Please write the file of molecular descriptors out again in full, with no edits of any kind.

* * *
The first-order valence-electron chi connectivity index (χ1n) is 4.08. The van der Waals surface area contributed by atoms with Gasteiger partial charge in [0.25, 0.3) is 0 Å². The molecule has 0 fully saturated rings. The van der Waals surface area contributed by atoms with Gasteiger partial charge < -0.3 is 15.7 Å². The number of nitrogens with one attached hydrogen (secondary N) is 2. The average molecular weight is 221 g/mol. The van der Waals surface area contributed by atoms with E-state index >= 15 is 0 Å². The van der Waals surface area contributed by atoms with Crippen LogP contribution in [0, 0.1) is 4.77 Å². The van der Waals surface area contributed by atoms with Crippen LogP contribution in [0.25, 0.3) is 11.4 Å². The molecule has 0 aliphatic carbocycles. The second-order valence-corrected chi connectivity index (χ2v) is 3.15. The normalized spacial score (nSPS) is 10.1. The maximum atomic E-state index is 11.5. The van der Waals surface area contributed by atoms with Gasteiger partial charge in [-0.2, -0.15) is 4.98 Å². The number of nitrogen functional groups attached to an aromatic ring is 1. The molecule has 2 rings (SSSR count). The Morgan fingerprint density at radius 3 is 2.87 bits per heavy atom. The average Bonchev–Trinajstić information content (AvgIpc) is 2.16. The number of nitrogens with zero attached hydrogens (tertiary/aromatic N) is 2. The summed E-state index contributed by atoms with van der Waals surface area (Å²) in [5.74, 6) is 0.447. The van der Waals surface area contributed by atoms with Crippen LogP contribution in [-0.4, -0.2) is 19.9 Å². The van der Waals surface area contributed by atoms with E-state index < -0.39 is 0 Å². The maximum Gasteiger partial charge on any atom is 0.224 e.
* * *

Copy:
The first-order valence-electron chi connectivity index (χ1n) is 4.08. The van der Waals surface area contributed by atoms with Gasteiger partial charge in [0.25, 0.3) is 0 Å². The molecule has 0 fully saturated rings. The van der Waals surface area contributed by atoms with Gasteiger partial charge < -0.3 is 15.7 Å². The number of nitrogens with one attached hydrogen (secondary N) is 2. The average molecular weight is 221 g/mol. The van der Waals surface area contributed by atoms with E-state index >= 15 is 0 Å². The van der Waals surface area contributed by atoms with Crippen LogP contribution in [0, 0.1) is 4.77 Å². The van der Waals surface area contributed by atoms with Crippen LogP contribution in [0.25, 0.3) is 11.4 Å². The molecule has 0 aliphatic carbocycles. The second-order valence-corrected chi connectivity index (χ2v) is 3.15. The normalized spacial score (nSPS) is 10.1. The maximum atomic E-state index is 11.5. The van der Waals surface area contributed by atoms with Gasteiger partial charge in [-0.2, -0.15) is 4.98 Å². The number of nitrogen functional groups attached to an aromatic ring is 1. The molecule has 2 rings (SSSR count). The Morgan fingerprint density at radius 3 is 2.87 bits per heavy atom. The average Bonchev–Trinajstić information content (AvgIpc) is 2.16. The number of nitrogens with zero attached hydrogens (tertiary/aromatic N) is 2. The summed E-state index contributed by atoms with van der Waals surface area (Å²) in [5.74, 6) is 0.447. The van der Waals surface area contributed by atoms with Crippen LogP contribution in [-0.4, -0.2) is 19.9 Å². The van der Waals surface area contributed by atoms with E-state index < -0.39 is 0 Å². The maximum Gasteiger partial charge on any atom is 0.224 e.